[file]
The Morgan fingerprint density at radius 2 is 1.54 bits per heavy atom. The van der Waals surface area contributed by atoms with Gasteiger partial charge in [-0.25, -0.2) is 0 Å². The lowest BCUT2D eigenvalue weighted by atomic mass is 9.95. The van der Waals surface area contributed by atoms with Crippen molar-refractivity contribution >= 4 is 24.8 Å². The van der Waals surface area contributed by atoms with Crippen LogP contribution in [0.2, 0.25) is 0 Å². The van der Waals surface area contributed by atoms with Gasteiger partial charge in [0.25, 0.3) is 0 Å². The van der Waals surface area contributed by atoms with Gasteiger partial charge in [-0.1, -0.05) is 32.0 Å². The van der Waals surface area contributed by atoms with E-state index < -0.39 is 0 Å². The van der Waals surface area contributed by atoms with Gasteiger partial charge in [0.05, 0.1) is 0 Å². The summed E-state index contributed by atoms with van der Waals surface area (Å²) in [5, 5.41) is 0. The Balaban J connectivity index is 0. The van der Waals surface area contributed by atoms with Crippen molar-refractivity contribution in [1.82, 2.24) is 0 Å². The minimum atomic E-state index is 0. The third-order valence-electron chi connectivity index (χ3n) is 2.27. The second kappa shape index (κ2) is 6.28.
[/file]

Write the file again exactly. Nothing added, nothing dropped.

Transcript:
The Morgan fingerprint density at radius 2 is 1.54 bits per heavy atom. The van der Waals surface area contributed by atoms with Gasteiger partial charge in [-0.25, -0.2) is 0 Å². The lowest BCUT2D eigenvalue weighted by atomic mass is 9.95. The van der Waals surface area contributed by atoms with Crippen molar-refractivity contribution >= 4 is 24.8 Å². The van der Waals surface area contributed by atoms with Crippen LogP contribution in [0.2, 0.25) is 0 Å². The van der Waals surface area contributed by atoms with Gasteiger partial charge in [0.25, 0.3) is 0 Å². The van der Waals surface area contributed by atoms with Gasteiger partial charge in [-0.1, -0.05) is 32.0 Å². The van der Waals surface area contributed by atoms with E-state index < -0.39 is 0 Å². The van der Waals surface area contributed by atoms with Gasteiger partial charge in [0.05, 0.1) is 0 Å². The summed E-state index contributed by atoms with van der Waals surface area (Å²) in [5, 5.41) is 0. The Balaban J connectivity index is 0. The van der Waals surface area contributed by atoms with Crippen molar-refractivity contribution in [1.82, 2.24) is 0 Å². The minimum atomic E-state index is 0. The third-order valence-electron chi connectivity index (χ3n) is 2.27. The second kappa shape index (κ2) is 6.28.